Westhues sends letter of appeal to president Downey, asking that the suspension without pay imposed by provost Kalbfleisch be overturned. Westhues also requests "a full, external, public, independent, impartial review of the actions taken against me in relation to Policy 33, Ethical Behaviour, over the past three years."

June 11, 1997

President Downey entrusts Westhues's appeal to Peter Mercer, vice-president (administration) and former dean of law at the University of Western Ontario. He writes to Mercer: "As President of the University, I undertake to be bound by your determination of the appeal as if it were my own. The University will be responsible for your fees and expenses. Because it is in the interest of all those involved in this matter to have the decision as soon as possible, we would ask that you provide a written decision to me, Professor Westhues and Dr. Kalbfleisch by not later than August 1, 1997. I appreciate your willingness to undertake this task."

August 7, 1997

Having met privately with Westhues on July 11, and with Kalbfleisch on July 21, Mercer holds a one-day hearing at Waterloo with only Westhues, Kalbfleisch, and a tape recorder present. A transcript of this hearing will accompany Mercer's decision in February 1998. Kalbfleisch mentions in the hearing that during his four years as vice-president and provost, there have been "about four" ethics tribunal hearings.

Fall 1997

While awaiting Mercer's overdue decision, Westhues writes a book that will be published by the Edwin Mellen Press in late fall of 1998: Eliminating Professors: a Guide to the Dismissal Process. The book is organized as a diary commencing on September 28 and ending on December 11, and quotes verbatim the exchanges of correspondence between him, Mercer, and Kalbfleisch during this period.

February 1, 1998

Mercer sends a one-sentence fax to president Downey, with copies to Kalbfleisch and Westhues: "I expect to send you my decision, with copies to Dr. Westhues and to the Provost, by courier on February 10, 1998."

February 11, 1998

President Downey announces to Waterloo's Executive Council that he will step down as president at the end of his current term, in 1999. Kitchener-Waterloo Record headlines its story the next day on the front page of the local section: "UW president won't seek 2nd term: Timing of announcement leaves some questions unanswered on Waterloo campus "

February 14, 1998

Under the headline, "UW prof cleared in racism complaint," the Kitchener-Waterloo Record's gives front-page coverage to the Mercer decision: "The report exonerates UW professor Ken Westhues involving a 1996 complaint by a student, which adjudicator Peter Mercer dismissed as groundless. The whole process in which Westhues was suspended for a month without pay, in part for refusing to appear at a hearing investigating the racism complaint, was flawed, concluded Mercer, who is vice-president of the University of Western Ontario in London. 'The university owes it to itself to take a good look at its policies,' Mercer said in his report. He said he will send suggestions about how to change the policies to UW president James Downey. Downey is out of town and could not be reached for comment. This week, one day after Mercer completed his report, Downey surprised colleagues by announcing he won't seek a second term as UW president."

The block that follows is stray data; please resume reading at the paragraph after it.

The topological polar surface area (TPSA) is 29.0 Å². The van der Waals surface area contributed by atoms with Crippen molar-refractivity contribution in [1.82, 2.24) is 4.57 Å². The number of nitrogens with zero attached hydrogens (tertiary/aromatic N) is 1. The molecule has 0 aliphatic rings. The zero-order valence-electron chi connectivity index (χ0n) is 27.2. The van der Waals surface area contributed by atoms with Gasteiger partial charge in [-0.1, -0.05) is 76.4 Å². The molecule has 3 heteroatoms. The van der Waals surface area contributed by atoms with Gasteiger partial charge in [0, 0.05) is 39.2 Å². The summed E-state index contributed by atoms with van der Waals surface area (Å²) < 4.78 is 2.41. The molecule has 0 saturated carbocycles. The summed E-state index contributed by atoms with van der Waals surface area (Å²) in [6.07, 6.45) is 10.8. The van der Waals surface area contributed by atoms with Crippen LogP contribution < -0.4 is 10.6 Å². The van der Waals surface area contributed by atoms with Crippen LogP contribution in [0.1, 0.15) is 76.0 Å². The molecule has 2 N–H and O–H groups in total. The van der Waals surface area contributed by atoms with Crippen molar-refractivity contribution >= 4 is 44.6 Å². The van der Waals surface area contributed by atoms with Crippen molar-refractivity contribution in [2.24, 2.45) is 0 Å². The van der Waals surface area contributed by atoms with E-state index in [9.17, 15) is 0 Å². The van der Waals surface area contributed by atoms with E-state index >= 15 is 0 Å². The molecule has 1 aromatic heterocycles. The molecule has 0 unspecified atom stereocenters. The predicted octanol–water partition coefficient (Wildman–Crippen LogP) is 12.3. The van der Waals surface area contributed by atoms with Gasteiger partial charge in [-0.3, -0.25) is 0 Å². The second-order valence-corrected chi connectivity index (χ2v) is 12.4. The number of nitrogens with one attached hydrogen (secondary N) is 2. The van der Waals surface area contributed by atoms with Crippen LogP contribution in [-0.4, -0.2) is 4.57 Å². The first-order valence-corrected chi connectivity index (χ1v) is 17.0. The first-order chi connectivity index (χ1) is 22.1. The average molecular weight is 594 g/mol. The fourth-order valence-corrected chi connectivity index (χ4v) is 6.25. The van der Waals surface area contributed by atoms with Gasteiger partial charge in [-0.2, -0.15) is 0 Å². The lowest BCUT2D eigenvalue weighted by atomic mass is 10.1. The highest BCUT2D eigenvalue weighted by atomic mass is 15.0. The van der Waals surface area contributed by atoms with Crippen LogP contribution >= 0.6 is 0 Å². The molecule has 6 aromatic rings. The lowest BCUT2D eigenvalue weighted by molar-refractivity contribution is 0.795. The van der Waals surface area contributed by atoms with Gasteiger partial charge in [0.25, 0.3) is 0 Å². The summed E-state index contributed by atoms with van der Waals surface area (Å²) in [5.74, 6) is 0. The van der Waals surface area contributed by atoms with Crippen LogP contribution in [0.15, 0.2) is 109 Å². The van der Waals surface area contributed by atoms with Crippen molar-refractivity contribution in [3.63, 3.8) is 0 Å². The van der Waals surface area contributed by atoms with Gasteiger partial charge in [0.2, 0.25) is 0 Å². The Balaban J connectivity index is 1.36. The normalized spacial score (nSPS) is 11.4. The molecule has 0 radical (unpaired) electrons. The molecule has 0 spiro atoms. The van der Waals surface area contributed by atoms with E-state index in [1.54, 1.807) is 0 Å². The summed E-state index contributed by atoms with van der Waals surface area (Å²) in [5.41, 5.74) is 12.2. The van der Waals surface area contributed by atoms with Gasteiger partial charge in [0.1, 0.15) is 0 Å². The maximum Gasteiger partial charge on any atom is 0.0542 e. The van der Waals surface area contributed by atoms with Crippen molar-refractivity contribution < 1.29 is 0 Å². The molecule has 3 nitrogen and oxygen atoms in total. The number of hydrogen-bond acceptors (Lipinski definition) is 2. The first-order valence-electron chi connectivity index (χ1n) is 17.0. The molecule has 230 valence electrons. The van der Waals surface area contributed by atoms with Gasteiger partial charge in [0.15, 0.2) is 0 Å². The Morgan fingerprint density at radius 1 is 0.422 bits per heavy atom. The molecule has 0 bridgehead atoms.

February 17, 1998

Editorial in Kitchener-Waterloo Record, "Keep our universities open for free thought," lauds the Mercer decision: "In saying this, Mercer rejected the findings of the university's ethics committee tribunal which ruled against Westhues, ordered him to apologize and take counselling. But Mercer went further and said UW was wrong to suspend Westhues for a month without pay, partly because the professor refused to co-operate with the tribunal. Considering how botched the whole procedure was, Westhues showed better sense than anyone else at UW involved in the case. In a withering indictment of UW, Mercer said the university violated its own policies by not trying to get the student and professor together to try to solve the complaint through mediation before going to a hearing. 'The university owes it to itself to take a good look at its policies,' he concluded. Fortunately, the university is doing this."

February 18, 1998

UW Gazette headlines its story on the Mercer decision: "No discipline against sociology prof for words student called 'racist.'" In a letter published the following week, Jeffrey Shallit calls on Kalbfleisch to either apologize to Westhues or resign, and goes on, "If past experience is any guide, the Ethics Committee cannot be depended upon to distinguish valid charges from preposterous ones." In a letter published in the Kitchener-Waterloo Record on February 21, Roman Dubinski (Westhues's academic colleague in the Gunz and Lennox proceedings) writes: "Perhaps it is appropriate to suggest some administrative heads at UW should roll, and the long-delayed and long-resisted policy reforms should take place immediately, before other individuals become casualties." The April 1998 issue of the Newsletter of the Society for Academic Freedom and Scholarship publishes harsh condemnations of the Waterloo administration by Jeffrey Shallit and John Furedy.